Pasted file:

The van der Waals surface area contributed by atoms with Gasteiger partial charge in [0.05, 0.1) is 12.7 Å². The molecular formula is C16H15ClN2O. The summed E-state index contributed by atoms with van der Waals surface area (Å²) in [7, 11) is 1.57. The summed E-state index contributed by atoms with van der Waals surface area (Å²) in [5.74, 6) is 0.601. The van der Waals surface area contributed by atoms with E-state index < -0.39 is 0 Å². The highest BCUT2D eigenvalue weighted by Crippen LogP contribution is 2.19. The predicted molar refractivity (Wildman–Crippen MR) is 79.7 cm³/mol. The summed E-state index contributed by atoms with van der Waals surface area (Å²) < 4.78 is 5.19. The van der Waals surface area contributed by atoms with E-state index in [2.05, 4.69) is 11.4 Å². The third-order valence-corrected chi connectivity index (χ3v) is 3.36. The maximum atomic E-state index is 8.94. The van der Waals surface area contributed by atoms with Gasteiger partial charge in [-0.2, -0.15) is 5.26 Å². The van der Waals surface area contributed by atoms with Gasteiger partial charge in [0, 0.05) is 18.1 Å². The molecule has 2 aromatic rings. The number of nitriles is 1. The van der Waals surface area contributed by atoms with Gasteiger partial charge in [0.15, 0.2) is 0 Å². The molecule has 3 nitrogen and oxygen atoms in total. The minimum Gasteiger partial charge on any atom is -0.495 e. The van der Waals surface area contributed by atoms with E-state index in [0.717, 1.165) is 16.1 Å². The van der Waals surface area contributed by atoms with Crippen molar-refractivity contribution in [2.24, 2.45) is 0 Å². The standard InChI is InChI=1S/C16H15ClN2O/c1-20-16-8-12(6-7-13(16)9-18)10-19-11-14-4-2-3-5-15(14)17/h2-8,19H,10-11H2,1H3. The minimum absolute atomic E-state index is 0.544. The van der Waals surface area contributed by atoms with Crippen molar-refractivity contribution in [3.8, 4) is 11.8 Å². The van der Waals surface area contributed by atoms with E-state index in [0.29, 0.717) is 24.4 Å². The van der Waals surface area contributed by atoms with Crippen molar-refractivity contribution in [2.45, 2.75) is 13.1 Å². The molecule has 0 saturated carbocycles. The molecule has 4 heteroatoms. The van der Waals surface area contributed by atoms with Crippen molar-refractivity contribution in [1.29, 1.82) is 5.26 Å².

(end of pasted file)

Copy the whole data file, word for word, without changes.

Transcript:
The van der Waals surface area contributed by atoms with Gasteiger partial charge in [0.05, 0.1) is 12.7 Å². The molecular formula is C16H15ClN2O. The summed E-state index contributed by atoms with van der Waals surface area (Å²) in [7, 11) is 1.57. The summed E-state index contributed by atoms with van der Waals surface area (Å²) in [5.74, 6) is 0.601. The van der Waals surface area contributed by atoms with E-state index < -0.39 is 0 Å². The highest BCUT2D eigenvalue weighted by Crippen LogP contribution is 2.19. The predicted molar refractivity (Wildman–Crippen MR) is 79.7 cm³/mol. The summed E-state index contributed by atoms with van der Waals surface area (Å²) < 4.78 is 5.19. The van der Waals surface area contributed by atoms with E-state index in [2.05, 4.69) is 11.4 Å². The third-order valence-corrected chi connectivity index (χ3v) is 3.36. The maximum atomic E-state index is 8.94. The van der Waals surface area contributed by atoms with Gasteiger partial charge in [-0.2, -0.15) is 5.26 Å². The van der Waals surface area contributed by atoms with Gasteiger partial charge in [0, 0.05) is 18.1 Å². The molecule has 2 aromatic rings. The number of nitriles is 1. The van der Waals surface area contributed by atoms with Gasteiger partial charge in [0.15, 0.2) is 0 Å². The molecule has 3 nitrogen and oxygen atoms in total. The minimum Gasteiger partial charge on any atom is -0.495 e. The van der Waals surface area contributed by atoms with E-state index in [0.717, 1.165) is 16.1 Å². The van der Waals surface area contributed by atoms with Crippen molar-refractivity contribution in [2.24, 2.45) is 0 Å². The standard InChI is InChI=1S/C16H15ClN2O/c1-20-16-8-12(6-7-13(16)9-18)10-19-11-14-4-2-3-5-15(14)17/h2-8,19H,10-11H2,1H3. The minimum absolute atomic E-state index is 0.544. The van der Waals surface area contributed by atoms with Crippen molar-refractivity contribution in [3.8, 4) is 11.8 Å². The van der Waals surface area contributed by atoms with E-state index in [0.29, 0.717) is 24.4 Å². The van der Waals surface area contributed by atoms with Crippen molar-refractivity contribution in [2.45, 2.75) is 13.1 Å². The molecule has 0 saturated carbocycles. The molecule has 4 heteroatoms. The van der Waals surface area contributed by atoms with Crippen molar-refractivity contribution in [1.29, 1.82) is 5.26 Å².